TD celebrations

For some reason, the current state of NFL touchdown celebrations, which to some represent a cultural flowering not unlike the Renaissance, has many otherwise cultural libertines atwitter. "Not my NFL," they say, though in non-football matters they support free expression of all kinds--not to mention drug use, wanton sexual activity, etc. Yet, for some strange reason, they draw the "freedom" line at excessive touchdown celebrations. "Act like you've been there before!" they say, although in their personal lives they do not hesitate to once again, high-five their friends after their latest sexual conquest, nor do they censor themselves for giggling the 4,000th time after their 4,000th fart. And do they fail to get high or act all high when they ingest drugs for the hundredth time? Act like you been there before, dude!

At the same time, however, I see where they are coming from. This whole TD celebration thing can get well out of hand. However, I think, like any new fad, the most egregious celebrations happened early on, when everyting was wild and new, and for the most part everyone has calmed down. No longer are cell phones hidden in goal post padding, nor Sharpies concealed in socks. However, creative and hilarious celebrations abound--Chad Johnson's Riverdance routine and his football resusitation gimmick, for example. Terrell Owens, who pioneered the excessive celebration, reached his apex when he grabbed cheerleader pom poms and "brought it on"--however, his recent waiter celebration, while creative, failed the funny test. Recently, Steve Smith of Carolina took the cake, in my opinion, scoring a touchdown then taking a seat, acting like he was rowing, glancing back and noticing imaginary pursuers, and rowing all the faster.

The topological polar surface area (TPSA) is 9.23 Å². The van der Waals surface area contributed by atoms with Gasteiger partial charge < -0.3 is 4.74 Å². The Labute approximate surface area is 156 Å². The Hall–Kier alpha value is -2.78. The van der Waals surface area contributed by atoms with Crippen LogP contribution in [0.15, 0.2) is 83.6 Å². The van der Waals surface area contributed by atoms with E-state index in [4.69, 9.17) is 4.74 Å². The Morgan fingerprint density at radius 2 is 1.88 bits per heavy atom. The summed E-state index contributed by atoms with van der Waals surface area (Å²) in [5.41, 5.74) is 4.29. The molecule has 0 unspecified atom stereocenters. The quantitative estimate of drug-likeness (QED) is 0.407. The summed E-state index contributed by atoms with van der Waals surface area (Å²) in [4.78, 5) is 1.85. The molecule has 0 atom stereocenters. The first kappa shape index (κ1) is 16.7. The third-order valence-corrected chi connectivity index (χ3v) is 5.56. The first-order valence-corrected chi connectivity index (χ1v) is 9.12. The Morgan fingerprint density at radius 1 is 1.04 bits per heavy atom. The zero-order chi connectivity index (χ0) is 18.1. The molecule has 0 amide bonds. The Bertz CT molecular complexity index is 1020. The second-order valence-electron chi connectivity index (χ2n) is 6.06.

Perhaps, to satisfy those so-called purists, we can impose some rules on Touchdown celebrations, which I think are already informally in place, at least for this season. I will add my two cents, and other barrelhouse contributors can add theirs in the comments.

1. No Concealed Props: You may not celebrate a touchdown with any object concealed in your football gear, besides the football and whatever football equipment you have on your person. You may briefly use props around you -- such as the pom poms -- provided that your actions do not constitute "taking without consent" and provided the props are not used for more than 5 seconds, and provided that you return them to the rightful owner after said 5 seconds.

In other words, don't grab something out of someone's hands without their consent, and don't throw the object down after use.

2. You are a Celebrator of One: Do not incorporate your teammates into your celebration. This will cause a) resentment from those excluded, esp. the other team and b) will likely cause a referee to throw a flag. By celebrating excessively, you have chosen a long lonely road. There is no comfort from your celebration storm.

3. Celebrations are restricted to the endzone. Do not stomp on the star on the 50 yard line, for example. You will get cheap-shotted, and you will deserve it. If indeed you have "been there before" then you should know the proper boundaries of the endzone. Also, you may celebrate out of bounds if your touchdown propelled you there.

4. Honor your forebears. You are like dwarves standing on the shoulders of touchdown celebrating giants. Give it up, every now and then, with a nod to the old school. Incorporate the spike, waggling legs, and the strut into your routine.

5. Keep it clean: No fake moons, no real moons, no inordinate hip thrusting or any other innuendo.

1 comment:

Pete said...

I take exception to the claim that Terrell Owens "pioneered the excessive celebration." The true pioneer was, of course, Billy (White Shoes) Johnson.